By Darryl G. Smart
The Ontario Junior Hockey League got a big boost in its returning to action this season thanks to the Ontario Hockey Federation. Despite that, there is still a long way to go before the league, and other junior hockey leagues get to hit the ice for official 5-on-5 game action.
On Saturday, the OJHL announced that the OHF approval has been received for 5-on-5 modified playing rules for game play. The announcement comes off the heels of the OJHL announcing its plan to return to play in early January the day before.
“Our league staff and our teams have been incredibly focused, supportive, disciplined and patient throughout this approval process with our member partners – one marked by ever-changing and difficult conditions during a pandemic,” OJHL commissioner Marty Savoy said. “We have worked co-operatively and tirelessly with our partners at the Ontario Hockey Federation and the Ontario Hockey Association and look forward to our players resuming game play under these approved regulations.”
The approved 5-on-5 game play regulations include the elimination of post-whistle scrums or altercations, and no body contact.
All OJHL team officials, volunteers and support staff agree they will comply with all laws of Ontario, the municipality and regional public health authority where the game is being played.
Players will wear an approved bubble face mask and facial covering, and masks are mandated to be worn at all times in dressing rooms and other common areas in and around the buildings.
Other protocols include: the number of players allowed to dress as well as bench seating requirements will depend on the facility structure and public health unit, enhanced cleaning and disinfectant process in frequent, high touch areas, and team benches must be disinfected at the end of each period.
Even though it is a big victory for the OJHL and its teams, the league still needs to wait on the province for approval.
“This is great,” Brantford 99ers owner Darren DeDobbelaer said. “But we’re still at the mercy of the government. This is certainly a step in the right direction.”
The 99ers, who have no other OJHL teams within their health unit, currently skates twice a week, which includes a scrimmage with the city’s Greater Ontario Junior Hockey League team Brantford Bandits.
AROUND THE COUNTRY
Many of these same protocols are already being done across the Canadian Junior Hockey League, which is the umbrella for junior A hockey, that includes the OJHL.
• The British Columbia Hockey League has implemented the use of the approved bubble masks. That league is set to begin, pending approval from the Provincial Health Office, on December 1. Teams are already playing exhibition games.
Despite the projected start, the league announced today that due to the restrictions put in place Sunday by the PHO regarding sporting events in the Vancouver Coastal and Fraser Health regions, the BCHL has cancelled all preseason games involving the Chilliwack Chiefs, Coquitlam Express, Langley Rivermen and Surrey Eagles for the next two weeks.
The Powell River Kings, who are included in the Vancouver Coastal region, have had to postpone their preseason game against the Cowichan Valley Capitals. Powell River was originally exempt from the restrictions and the team and league are hoping for clarification on the ruling.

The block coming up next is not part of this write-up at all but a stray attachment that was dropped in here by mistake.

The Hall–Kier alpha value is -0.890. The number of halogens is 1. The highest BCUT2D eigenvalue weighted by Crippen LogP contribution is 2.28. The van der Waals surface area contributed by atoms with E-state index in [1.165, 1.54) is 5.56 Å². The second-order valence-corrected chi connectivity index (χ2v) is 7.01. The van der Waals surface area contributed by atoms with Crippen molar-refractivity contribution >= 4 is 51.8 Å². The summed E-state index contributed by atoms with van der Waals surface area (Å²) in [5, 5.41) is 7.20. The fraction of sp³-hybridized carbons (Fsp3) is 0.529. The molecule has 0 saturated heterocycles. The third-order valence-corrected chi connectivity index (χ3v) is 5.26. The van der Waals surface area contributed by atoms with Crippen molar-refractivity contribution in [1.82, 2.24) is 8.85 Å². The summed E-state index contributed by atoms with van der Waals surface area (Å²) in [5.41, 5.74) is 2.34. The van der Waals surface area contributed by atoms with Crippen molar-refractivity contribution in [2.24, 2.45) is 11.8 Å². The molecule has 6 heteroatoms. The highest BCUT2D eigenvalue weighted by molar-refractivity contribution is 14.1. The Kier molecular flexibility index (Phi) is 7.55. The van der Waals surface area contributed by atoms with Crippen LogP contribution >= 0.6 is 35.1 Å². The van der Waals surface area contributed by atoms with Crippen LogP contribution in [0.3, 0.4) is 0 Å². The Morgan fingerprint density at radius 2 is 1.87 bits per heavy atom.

The PHO announced stricter restrictions in the two health regions Sunday due to a rise in cases of COVID-19. These restrictions include a two-week ban on sporting events. The league has cancelled seven games between Nov. 13 and 21.
• Meanwhile the Saskatchewan Junior Hockey League kicked off Friday night. Despite that, six games were cancelled Saturday because of heavy snow around the province.
The Alberta Junior Hockey League is slated to begin its regular season Friday.
• The Manitoba Junior Hockey League began its season in October, albeit, with a reduction of its schedule, while implementing self-imposed breaks knowing the significant challenges that would be faced throughout the season.
The implementation of breaks have proven essential to provide flexibility to the schedule and provide a necessary buffer for teams to recover from COVID-19 implications, postponements and/or weather related disruption.
This weekend there were a handful of games postponed for the first time this season because of precautionary health concerns.
• The Northern Ontario Junior Hockey League began exhibition action Friday. They are currently in stage 2 of its Return to Play protocols, which includes exhibition games which includes very limited number of spectators, or in some cases, no fans being allowed into buildings to view games. Also, as per current provincial regulations, no intentional body contact will be allowed and any occurrences will be strictly enforced and penalized.
• The Superior International Junior Hockey League kicks off its exhibition schedule Friday, and will tentatively conclude December 14. That league has two American-based teams in Wisconsin that are unable to cross the border.
• In the Central Canada Hockey League, teams outside of Ottawa – Carleton Place, Pembroke, Renfrew, Kemptville, Smiths Falls, Brockville, Cornwall, Rockland and Hawkesbury have been able to play exhibition games without contact. In some of those spots, a maximum of 50 spectators have been allowed to watch the games.
The Ottawa Junior Senators, Nepean Raiders and Navan Grads are limited to having a maximum of 10 players on the ice.
• The Maritime Junior Hockey League kicked off its season on November 1, with strict restrictions for fans.